“I’m gay,” I proclaimed to a sea of strange, blank faces. The word hung proud and uncertain, in the air just as out of place as I was, in this place and with these people, my new form and friends. Their chattering stopped dead, and a cold silence flooded the room. Hope hovered precariously on my tongue. Frozen, I stared at my dormmates, their shining, distant eyes fixed on mine. I swallowed.
“So, do you use the pronouns ‘he/him’ then?” one girl asked, out of curiosity.
The room warmed again as it erupted in a chorus of “no’s” and “of course not’s.” Alive again, I shook my head, laughing. She waved her hands in innocent protest, saying, “I’m sorry! I’m sorry, I didn’t know,” and just as quickly as it had stopped, the conversation started up again, with as much energy as it had before. Several people asked a few more innocuous questions, and soon, the matter fell back into indifference. I let out a sigh. I’d never put on that word so plainly before that day in eighth grade, and my dormmates’ acceptance relieved me.
The word had been the product, a reluctant peace, from years of turmoil, which began in the summer of sixth grade, when I first began questioning my sexuality. Then, I labelled myself bisexual: “60% gay, 40% straight,” I wrote. As I grew older, however, my sexuality evolved with me. “Bisexual” no longer felt right – it was too soft, too broad – but neither did “lesbian,” which felt stiff and unyielding. Still, I craved the comfort of a label. With no other choice, I went to war against the words.
Each word struggled violently as I tried to pin it down, and just as I thought I had caught one of them as my own, it would squirm out from underneath me. It was exhausting, and each battle only seemed to drag me further away from victory. I would lie on my bed, at two or three in the morning, watching the cold flickering of my ceiling light. Its edges cast gray and fuzzy shadows onto the walls while my head swarmed with empty and busy thoughts. How could I live and not know whom I love? Who was I? I hated that I had no sure answer, that no one could tell me whether I was right or wrong, that I was a math equation with too many variables. Furthermore, I thought that, just maybe, solving out my sexuality would do away with all my other insecurities as well. As a result, I poured so much of myself into grappling with it that the war slowly consumed everything in a cloud of fatigue and insecurity.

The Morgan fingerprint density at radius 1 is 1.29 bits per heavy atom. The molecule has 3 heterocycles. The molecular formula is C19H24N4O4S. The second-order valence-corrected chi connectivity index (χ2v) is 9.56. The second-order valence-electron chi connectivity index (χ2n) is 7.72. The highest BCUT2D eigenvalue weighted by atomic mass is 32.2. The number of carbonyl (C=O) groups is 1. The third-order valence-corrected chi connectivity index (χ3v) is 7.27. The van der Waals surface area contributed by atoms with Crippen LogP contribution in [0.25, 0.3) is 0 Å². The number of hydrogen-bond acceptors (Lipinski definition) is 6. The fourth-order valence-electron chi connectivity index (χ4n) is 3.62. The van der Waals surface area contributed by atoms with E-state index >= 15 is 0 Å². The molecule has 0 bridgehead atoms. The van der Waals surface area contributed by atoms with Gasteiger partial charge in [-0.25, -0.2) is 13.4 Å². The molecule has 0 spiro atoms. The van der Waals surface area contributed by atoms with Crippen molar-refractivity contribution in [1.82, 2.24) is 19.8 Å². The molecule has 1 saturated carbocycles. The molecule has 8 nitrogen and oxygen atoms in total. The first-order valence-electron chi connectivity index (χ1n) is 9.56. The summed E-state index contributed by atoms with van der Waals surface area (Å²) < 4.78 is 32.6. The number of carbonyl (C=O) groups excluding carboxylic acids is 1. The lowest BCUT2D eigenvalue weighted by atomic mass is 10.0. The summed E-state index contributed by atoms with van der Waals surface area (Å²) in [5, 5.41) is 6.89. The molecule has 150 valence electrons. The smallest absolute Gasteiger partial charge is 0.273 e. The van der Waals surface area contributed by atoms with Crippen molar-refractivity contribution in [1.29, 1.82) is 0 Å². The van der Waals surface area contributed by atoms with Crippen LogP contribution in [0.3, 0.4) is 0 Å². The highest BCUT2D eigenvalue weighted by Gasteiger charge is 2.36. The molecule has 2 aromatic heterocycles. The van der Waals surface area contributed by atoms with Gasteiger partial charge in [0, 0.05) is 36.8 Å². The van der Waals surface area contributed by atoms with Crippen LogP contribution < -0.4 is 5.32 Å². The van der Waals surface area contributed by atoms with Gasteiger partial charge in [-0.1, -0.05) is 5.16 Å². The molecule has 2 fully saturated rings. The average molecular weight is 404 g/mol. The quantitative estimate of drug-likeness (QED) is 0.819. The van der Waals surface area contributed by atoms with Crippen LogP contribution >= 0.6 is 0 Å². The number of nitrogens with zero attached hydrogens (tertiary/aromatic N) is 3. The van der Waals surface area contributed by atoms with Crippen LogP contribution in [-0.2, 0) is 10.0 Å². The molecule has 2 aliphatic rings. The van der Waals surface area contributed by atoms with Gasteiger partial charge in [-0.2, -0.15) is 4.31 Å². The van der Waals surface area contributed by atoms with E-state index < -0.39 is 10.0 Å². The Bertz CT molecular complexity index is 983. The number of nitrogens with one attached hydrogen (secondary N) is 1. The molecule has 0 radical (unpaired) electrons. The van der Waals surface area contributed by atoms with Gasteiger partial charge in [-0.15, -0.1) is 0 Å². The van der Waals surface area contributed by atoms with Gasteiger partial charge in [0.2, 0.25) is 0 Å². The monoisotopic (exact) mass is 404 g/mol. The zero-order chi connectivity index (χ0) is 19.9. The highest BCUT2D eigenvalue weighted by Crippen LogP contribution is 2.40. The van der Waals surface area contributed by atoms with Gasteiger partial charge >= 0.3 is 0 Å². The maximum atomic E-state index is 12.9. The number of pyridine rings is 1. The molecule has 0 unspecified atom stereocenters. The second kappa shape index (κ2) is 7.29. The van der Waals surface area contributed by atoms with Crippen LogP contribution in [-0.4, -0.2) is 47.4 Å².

Eventually, time whittled my confusion away into clarity. I discovered that “gay” suited my identity the best, because I began accepting the word’s inherent imperfections. No word, I began to realize, would ever truly “fix” me. So, on that day in eighth grade, when I stepped fully into the role, the word tumbled naturally from my lips. And there it was – I had found it – finally, something lasting. I had grasped at all the straws of my experiences with love and crushes and tied them up neatly, like a bouquet, with one word. Thus, I emerged victorious from that war. I hadn’t beat the words to death, like I thought I would; rather, I had embraced them and all their fluidity. It was only a truce, though; at the time, the word did not fit as perfectly as it does now. Still, the act of deciding lent some assurance.